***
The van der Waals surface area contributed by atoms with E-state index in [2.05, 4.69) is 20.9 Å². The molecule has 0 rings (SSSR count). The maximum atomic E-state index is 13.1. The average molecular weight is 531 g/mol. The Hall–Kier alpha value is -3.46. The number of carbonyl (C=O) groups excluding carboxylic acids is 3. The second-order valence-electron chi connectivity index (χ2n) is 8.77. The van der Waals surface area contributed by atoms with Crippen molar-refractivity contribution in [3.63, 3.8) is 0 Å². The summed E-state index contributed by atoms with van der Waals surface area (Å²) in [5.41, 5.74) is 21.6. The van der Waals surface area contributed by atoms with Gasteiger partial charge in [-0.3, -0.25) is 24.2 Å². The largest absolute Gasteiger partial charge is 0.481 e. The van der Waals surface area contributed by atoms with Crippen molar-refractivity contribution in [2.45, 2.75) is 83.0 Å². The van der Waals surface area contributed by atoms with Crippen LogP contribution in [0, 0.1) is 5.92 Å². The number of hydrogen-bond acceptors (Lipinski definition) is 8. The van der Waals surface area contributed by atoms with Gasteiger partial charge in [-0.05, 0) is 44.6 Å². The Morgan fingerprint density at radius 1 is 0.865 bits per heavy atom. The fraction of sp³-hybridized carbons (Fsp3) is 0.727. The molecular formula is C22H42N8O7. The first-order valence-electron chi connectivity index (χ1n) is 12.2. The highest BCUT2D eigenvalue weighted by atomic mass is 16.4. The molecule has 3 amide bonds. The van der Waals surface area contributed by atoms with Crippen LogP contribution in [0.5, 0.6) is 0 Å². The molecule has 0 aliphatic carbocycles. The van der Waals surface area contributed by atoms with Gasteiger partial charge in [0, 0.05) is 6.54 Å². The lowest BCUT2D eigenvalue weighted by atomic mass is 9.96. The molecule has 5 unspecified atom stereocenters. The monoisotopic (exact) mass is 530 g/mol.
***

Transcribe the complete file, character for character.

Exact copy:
The van der Waals surface area contributed by atoms with E-state index in [2.05, 4.69) is 20.9 Å². The molecule has 0 rings (SSSR count). The maximum atomic E-state index is 13.1. The average molecular weight is 531 g/mol. The Hall–Kier alpha value is -3.46. The number of carbonyl (C=O) groups excluding carboxylic acids is 3. The second-order valence-electron chi connectivity index (χ2n) is 8.77. The van der Waals surface area contributed by atoms with Crippen molar-refractivity contribution in [3.63, 3.8) is 0 Å². The summed E-state index contributed by atoms with van der Waals surface area (Å²) in [5.41, 5.74) is 21.6. The van der Waals surface area contributed by atoms with Gasteiger partial charge in [-0.3, -0.25) is 24.2 Å². The largest absolute Gasteiger partial charge is 0.481 e. The van der Waals surface area contributed by atoms with Crippen molar-refractivity contribution in [2.45, 2.75) is 83.0 Å². The van der Waals surface area contributed by atoms with Crippen LogP contribution in [0, 0.1) is 5.92 Å². The number of hydrogen-bond acceptors (Lipinski definition) is 8. The van der Waals surface area contributed by atoms with Gasteiger partial charge in [-0.05, 0) is 44.6 Å². The Morgan fingerprint density at radius 1 is 0.865 bits per heavy atom. The fraction of sp³-hybridized carbons (Fsp3) is 0.727. The molecular formula is C22H42N8O7. The first-order valence-electron chi connectivity index (χ1n) is 12.2. The highest BCUT2D eigenvalue weighted by atomic mass is 16.4. The molecule has 3 amide bonds. The van der Waals surface area contributed by atoms with Crippen LogP contribution in [0.5, 0.6) is 0 Å². The molecule has 0 aliphatic carbocycles. The van der Waals surface area contributed by atoms with Gasteiger partial charge in [0, 0.05) is 6.54 Å². The lowest BCUT2D eigenvalue weighted by atomic mass is 9.96. The molecule has 5 unspecified atom stereocenters. The monoisotopic (exact) mass is 530 g/mol.